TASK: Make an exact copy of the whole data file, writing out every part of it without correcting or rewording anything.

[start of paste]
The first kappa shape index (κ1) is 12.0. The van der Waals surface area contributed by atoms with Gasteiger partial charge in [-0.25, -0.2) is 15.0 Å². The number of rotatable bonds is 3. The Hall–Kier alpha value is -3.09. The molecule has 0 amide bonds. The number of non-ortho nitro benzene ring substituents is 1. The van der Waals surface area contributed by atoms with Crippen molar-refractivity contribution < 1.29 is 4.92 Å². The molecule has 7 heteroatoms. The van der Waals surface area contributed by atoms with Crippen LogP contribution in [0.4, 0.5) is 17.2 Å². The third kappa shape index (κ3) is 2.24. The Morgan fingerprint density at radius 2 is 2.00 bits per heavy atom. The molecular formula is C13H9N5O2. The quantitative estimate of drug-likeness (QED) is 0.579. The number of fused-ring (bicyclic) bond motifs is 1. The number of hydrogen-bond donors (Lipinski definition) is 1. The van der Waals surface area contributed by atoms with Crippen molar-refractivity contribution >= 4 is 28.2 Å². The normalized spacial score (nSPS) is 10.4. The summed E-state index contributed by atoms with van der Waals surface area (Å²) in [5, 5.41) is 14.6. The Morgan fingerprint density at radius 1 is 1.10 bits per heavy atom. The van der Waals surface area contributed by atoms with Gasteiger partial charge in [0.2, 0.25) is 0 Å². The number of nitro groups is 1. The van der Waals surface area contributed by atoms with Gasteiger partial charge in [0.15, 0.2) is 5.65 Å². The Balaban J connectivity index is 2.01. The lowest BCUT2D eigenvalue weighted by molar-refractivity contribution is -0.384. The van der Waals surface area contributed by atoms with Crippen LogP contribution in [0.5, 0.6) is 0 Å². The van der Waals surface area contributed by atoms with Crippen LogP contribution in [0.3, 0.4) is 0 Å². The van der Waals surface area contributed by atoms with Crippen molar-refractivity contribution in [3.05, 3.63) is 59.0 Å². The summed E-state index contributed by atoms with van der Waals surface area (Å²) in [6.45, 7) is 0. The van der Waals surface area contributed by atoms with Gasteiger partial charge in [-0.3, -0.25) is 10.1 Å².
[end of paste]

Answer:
The first kappa shape index (κ1) is 12.0. The van der Waals surface area contributed by atoms with Gasteiger partial charge in [-0.25, -0.2) is 15.0 Å². The number of rotatable bonds is 3. The Hall–Kier alpha value is -3.09. The molecule has 0 amide bonds. The number of non-ortho nitro benzene ring substituents is 1. The van der Waals surface area contributed by atoms with Crippen molar-refractivity contribution < 1.29 is 4.92 Å². The molecule has 7 heteroatoms. The van der Waals surface area contributed by atoms with Crippen LogP contribution in [0.4, 0.5) is 17.2 Å². The third kappa shape index (κ3) is 2.24. The Morgan fingerprint density at radius 2 is 2.00 bits per heavy atom. The molecular formula is C13H9N5O2. The quantitative estimate of drug-likeness (QED) is 0.579. The number of fused-ring (bicyclic) bond motifs is 1. The number of hydrogen-bond donors (Lipinski definition) is 1. The van der Waals surface area contributed by atoms with Crippen molar-refractivity contribution >= 4 is 28.2 Å². The normalized spacial score (nSPS) is 10.4. The summed E-state index contributed by atoms with van der Waals surface area (Å²) in [5, 5.41) is 14.6. The Morgan fingerprint density at radius 1 is 1.10 bits per heavy atom. The van der Waals surface area contributed by atoms with Gasteiger partial charge in [0.2, 0.25) is 0 Å². The number of nitro groups is 1. The van der Waals surface area contributed by atoms with Gasteiger partial charge in [0.15, 0.2) is 5.65 Å². The Balaban J connectivity index is 2.01. The lowest BCUT2D eigenvalue weighted by molar-refractivity contribution is -0.384. The van der Waals surface area contributed by atoms with Crippen LogP contribution in [0.5, 0.6) is 0 Å². The van der Waals surface area contributed by atoms with Crippen LogP contribution in [0.3, 0.4) is 0 Å². The van der Waals surface area contributed by atoms with Crippen molar-refractivity contribution in [3.05, 3.63) is 59.0 Å². The summed E-state index contributed by atoms with van der Waals surface area (Å²) in [6.45, 7) is 0. The van der Waals surface area contributed by atoms with Gasteiger partial charge in [-0.3, -0.25) is 10.1 Å².